Saturday, October 13, 2018
Friday, October 12, 2018
Our president is freaking out about this, but not out of outrage. He doesn't want to do anything to retaliate. Why?
He personally makes a lot of money thanks to the Saudis. (This is why we have an emoluments clause in the constitution)
He signed a big arms deal with the Saudis. (Although it hasn't actually happened yet)
Jared is best buds with the Saudi Crown Prince. (That's the guy who allegedly ordered the murder)
Thursday, October 11, 2018
Kathy Hart, the former Chicago radio morning star who’s been a free agent since her highly publicized breakup with Eric Ferguson, is getting a shot as a talk show host on WGN 720-AM.
Hart will appear as guest co-host three times in the coming weeks alongside weekend host Frank Fontana on the Tribune Broadcasting news/talk station. They’ll be on during Fontana’s regular show from 1 to 3 p.m. this Sunday and October 28, and they’ll fill in for John Williams from 1 to 3 p.m. October 17.
Wednesday, October 10, 2018
Check it out here.
Trump says something to Justice Kennedy that shocks him. Something's up. (No sound) pic.twitter.com/qSkTu9B092— Eleven Films (@Eleven_Films) October 8, 2018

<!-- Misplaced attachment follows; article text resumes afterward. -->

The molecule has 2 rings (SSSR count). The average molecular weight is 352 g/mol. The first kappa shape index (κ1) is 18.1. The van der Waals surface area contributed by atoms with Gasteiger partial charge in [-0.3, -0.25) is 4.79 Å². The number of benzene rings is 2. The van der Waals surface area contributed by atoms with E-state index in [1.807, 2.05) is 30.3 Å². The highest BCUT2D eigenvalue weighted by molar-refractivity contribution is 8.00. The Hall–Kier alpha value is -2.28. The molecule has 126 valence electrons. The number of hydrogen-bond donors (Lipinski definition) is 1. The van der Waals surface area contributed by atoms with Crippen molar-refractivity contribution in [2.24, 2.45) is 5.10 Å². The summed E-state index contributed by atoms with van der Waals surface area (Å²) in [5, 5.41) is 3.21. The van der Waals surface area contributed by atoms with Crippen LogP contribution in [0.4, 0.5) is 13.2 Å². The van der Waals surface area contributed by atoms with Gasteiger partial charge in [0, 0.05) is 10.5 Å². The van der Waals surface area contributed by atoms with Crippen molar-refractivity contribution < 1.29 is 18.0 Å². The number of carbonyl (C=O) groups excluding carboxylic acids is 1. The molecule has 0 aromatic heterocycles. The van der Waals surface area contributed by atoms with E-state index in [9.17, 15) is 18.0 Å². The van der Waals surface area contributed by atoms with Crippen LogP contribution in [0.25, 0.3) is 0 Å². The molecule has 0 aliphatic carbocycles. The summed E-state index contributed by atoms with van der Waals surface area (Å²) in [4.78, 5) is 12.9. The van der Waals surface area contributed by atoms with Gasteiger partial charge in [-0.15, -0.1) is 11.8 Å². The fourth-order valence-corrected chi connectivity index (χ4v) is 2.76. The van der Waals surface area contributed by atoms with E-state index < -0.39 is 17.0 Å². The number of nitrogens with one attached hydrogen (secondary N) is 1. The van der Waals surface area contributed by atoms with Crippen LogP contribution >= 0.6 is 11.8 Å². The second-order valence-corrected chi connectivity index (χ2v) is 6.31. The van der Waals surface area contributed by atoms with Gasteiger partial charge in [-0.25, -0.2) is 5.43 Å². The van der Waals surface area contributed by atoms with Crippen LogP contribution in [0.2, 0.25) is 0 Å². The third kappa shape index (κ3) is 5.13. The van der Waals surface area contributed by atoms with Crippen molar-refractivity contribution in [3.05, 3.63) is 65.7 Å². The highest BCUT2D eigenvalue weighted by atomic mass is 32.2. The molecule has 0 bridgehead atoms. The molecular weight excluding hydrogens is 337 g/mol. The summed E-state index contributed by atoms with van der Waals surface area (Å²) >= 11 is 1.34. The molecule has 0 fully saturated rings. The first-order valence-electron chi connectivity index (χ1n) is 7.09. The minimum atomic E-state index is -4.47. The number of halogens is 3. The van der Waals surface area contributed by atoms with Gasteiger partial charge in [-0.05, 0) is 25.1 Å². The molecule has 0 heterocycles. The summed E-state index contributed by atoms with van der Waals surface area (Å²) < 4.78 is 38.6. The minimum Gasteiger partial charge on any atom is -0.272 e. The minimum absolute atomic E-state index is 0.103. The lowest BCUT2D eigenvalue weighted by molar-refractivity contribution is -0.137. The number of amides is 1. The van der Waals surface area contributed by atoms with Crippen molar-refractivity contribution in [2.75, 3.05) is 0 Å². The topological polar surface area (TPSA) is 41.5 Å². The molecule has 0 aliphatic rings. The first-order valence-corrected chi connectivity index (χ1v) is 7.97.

If some of these nominees sound more than a little familiar, its because this isn't their first time up for induction: repeat nominees include LL Cool J (his 5th), Kraftwerk (5th), Zombies (4th), MC5 (4th), Janet Jackson (her 3rd), Rufus featuring Chaka Khan (3rd), Radiohead (2nd), The Cure (2nd) and Rage (2nd). The rest of this year's group of artists are first-time nominees.
From now through December 9, fans can vote daily in the Fan Vote presented by Klipsch Audio. The top five artists, as selected by the public, will comprise a "fans' ballot" that will be tallied along with the other ballots to choose the 2019 inductees. Visit rockhall.com/vote to cast a ballot -- voting is capped at one ballot per day. At press time, Stevie Nicks leads the Fan Vote, followed closely by Def Leppard.
Of that list, here are my choices: The Cure, Devo, Kraftwerk, Roxy Music, Todd Rundgren. Time to get some of that New Wave scene in the Hall, man.
The Hollywood Reporter has the details.
Tuesday, October 09, 2018
Without a question, the best part of being a publisher is sharing in the joy of an author getting to see the first copy of his or her book. "The Scar Dance" author William Mansfield got to experience that moment over the weekend, and we couldn't be happier for him.
Monday, October 08, 2018
We recently got a chance to have a chat with author Donald G. Evans about this exciting project.
EP: "An Off-White Christmas" is a collection of short stories that revolve around the Christmas season, but they really aren't religious stories. Is that why you chose the title?
Don: An Off-White Christmas comes from a line in the title story, but it resonates, I hope, throughout the collection. The white, or tainted white, does not refer to a virgin quality, or anything Biblical. Rather, it suggest the imperfections inherent in the various characters and settings as they try to orchestrate or participate in a holiday that is hyped as something it could never live up to. Plus, I think it's funny, which is always, in my mind, gives it bonus points.